When the DuPont Co. announced in 1988 that it would phase out use of CFCs -- efficient, inexpensive refrigerants for air conditioners and insulation but then linked to the ozone hole over the Antarctic -- Manzer led the team that developed commercially viable replacements, including the HFC 134A now common in automobile air conditioners.
Five years ago Manzer also designed catalysts, chemistry's construction workers, that could make the polycarbonate of compact disks and bulletproof glass without generating another ozone-depleting compound, carbon tetrachloride, as a byproduct.
"What's neat is that in less than two years we were able to go from lab work to a full-scale commercial plant," he said. "It's an example of solving a problem at the source instead of at end of the pipe -- that is, instead of using incinerators. And the process is now actually more efficient."
A project still under development is liquefying the natural gas in oil wells instead of simply burning it off at the site. Manzer's team helped Conoco get started in 1997, while DuPont still owned the petroleum company, and it currently has a pilot plant running to convert the natural gas to sulfur-free diesel fuel.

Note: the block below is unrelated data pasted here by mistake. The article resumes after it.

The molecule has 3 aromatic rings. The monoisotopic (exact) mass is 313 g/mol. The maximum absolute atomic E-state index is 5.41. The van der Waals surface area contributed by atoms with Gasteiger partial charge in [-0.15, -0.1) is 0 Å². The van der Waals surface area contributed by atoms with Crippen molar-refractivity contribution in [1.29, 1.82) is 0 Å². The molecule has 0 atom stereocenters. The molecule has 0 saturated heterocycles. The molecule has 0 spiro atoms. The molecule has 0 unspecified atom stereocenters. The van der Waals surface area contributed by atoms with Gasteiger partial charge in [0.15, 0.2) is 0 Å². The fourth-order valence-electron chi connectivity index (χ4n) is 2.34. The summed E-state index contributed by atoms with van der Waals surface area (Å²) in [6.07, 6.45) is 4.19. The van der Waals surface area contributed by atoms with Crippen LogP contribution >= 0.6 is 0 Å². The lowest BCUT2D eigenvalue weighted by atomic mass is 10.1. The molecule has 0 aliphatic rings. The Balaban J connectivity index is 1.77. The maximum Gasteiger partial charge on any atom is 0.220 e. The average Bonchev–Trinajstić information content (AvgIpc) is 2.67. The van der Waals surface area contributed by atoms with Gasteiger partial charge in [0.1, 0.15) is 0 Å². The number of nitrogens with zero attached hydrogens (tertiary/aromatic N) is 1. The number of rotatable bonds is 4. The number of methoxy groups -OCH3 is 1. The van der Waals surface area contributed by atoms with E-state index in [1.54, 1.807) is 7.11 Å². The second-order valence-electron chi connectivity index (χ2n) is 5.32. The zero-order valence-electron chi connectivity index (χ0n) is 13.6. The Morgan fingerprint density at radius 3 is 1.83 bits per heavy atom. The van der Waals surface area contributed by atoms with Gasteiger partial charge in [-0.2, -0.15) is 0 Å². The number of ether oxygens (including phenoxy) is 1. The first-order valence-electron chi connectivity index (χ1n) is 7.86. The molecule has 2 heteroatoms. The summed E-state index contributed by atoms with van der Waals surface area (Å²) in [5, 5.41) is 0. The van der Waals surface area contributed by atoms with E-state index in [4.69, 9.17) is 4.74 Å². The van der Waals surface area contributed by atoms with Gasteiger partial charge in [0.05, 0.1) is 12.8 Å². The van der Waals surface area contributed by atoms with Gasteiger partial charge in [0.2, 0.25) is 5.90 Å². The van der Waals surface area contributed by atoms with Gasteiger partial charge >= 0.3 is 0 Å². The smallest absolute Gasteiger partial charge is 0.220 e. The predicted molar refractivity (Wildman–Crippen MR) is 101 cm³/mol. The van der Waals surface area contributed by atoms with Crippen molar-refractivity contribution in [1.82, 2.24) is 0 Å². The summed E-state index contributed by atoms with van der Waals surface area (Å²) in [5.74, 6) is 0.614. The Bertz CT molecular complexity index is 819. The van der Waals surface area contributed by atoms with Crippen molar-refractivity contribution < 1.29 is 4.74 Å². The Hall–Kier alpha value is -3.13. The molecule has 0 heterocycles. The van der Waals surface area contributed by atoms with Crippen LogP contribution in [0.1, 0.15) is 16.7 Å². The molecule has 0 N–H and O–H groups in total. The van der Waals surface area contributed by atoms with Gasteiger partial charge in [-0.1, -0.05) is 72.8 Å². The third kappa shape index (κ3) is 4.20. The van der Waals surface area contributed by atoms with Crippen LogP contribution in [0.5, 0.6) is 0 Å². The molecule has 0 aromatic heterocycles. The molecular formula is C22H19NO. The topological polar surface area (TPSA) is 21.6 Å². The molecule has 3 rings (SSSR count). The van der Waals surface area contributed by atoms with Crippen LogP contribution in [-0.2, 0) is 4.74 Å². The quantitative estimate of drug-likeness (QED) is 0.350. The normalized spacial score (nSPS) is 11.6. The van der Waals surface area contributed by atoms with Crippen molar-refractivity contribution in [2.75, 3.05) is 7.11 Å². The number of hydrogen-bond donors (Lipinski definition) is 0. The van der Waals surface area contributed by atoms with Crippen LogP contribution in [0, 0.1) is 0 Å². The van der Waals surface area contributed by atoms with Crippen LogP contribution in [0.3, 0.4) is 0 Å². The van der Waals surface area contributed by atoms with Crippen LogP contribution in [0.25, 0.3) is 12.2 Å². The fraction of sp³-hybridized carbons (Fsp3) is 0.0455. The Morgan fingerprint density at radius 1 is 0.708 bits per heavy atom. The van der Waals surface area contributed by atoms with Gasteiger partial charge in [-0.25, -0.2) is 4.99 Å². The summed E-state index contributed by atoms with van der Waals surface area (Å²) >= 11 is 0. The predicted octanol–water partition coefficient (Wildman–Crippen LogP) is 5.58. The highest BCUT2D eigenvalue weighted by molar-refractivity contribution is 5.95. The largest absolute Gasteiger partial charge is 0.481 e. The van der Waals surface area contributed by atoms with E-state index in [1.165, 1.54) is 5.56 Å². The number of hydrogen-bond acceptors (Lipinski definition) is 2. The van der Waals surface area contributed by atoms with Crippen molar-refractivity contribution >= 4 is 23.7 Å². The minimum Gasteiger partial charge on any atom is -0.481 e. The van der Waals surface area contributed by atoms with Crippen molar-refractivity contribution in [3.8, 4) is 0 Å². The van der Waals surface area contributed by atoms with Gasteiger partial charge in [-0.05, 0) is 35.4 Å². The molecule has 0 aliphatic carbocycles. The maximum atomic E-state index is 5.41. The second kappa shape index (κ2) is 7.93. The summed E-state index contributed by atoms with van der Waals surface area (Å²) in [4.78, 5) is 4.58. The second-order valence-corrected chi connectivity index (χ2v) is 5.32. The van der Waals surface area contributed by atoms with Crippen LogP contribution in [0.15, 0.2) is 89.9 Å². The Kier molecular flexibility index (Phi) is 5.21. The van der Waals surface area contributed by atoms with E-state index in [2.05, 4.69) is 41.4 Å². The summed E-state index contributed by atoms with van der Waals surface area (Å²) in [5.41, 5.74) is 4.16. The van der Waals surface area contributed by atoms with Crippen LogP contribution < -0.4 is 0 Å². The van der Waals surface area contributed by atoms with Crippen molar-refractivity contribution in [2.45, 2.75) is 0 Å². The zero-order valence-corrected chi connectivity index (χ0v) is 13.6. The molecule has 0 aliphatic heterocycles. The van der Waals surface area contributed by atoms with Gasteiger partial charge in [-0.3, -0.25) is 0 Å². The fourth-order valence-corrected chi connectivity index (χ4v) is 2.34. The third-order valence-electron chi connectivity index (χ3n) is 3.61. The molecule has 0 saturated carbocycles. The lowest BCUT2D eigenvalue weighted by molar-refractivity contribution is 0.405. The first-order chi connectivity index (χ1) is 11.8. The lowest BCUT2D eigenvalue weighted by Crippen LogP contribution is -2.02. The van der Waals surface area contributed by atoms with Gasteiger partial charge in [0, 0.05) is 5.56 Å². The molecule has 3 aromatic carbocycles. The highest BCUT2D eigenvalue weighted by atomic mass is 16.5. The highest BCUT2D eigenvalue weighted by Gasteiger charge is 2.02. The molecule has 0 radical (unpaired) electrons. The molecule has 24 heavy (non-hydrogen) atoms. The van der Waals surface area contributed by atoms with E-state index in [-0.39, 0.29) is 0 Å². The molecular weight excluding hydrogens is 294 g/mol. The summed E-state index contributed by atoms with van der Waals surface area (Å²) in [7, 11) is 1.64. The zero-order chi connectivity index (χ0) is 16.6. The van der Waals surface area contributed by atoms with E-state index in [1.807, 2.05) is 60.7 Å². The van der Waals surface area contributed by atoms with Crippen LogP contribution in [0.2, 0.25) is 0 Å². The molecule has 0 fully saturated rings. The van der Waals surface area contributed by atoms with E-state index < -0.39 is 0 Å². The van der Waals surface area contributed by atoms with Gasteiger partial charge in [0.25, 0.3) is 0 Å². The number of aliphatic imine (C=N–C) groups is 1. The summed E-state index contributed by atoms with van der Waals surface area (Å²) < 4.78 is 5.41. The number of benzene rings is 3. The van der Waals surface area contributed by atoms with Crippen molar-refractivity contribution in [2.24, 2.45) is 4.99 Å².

Manzer grew up on the Canadian side of Niagara Falls and remembers walking across to a U.S. pharmacy to restock his chemistry set. "This interest in chemistry has never left me for over 40 years, and every day that I come to work I'm anxiously looking for the next invention," he said. "The excitement of doing something that no one in the
Contact: Allison Byrum
American Chemical Society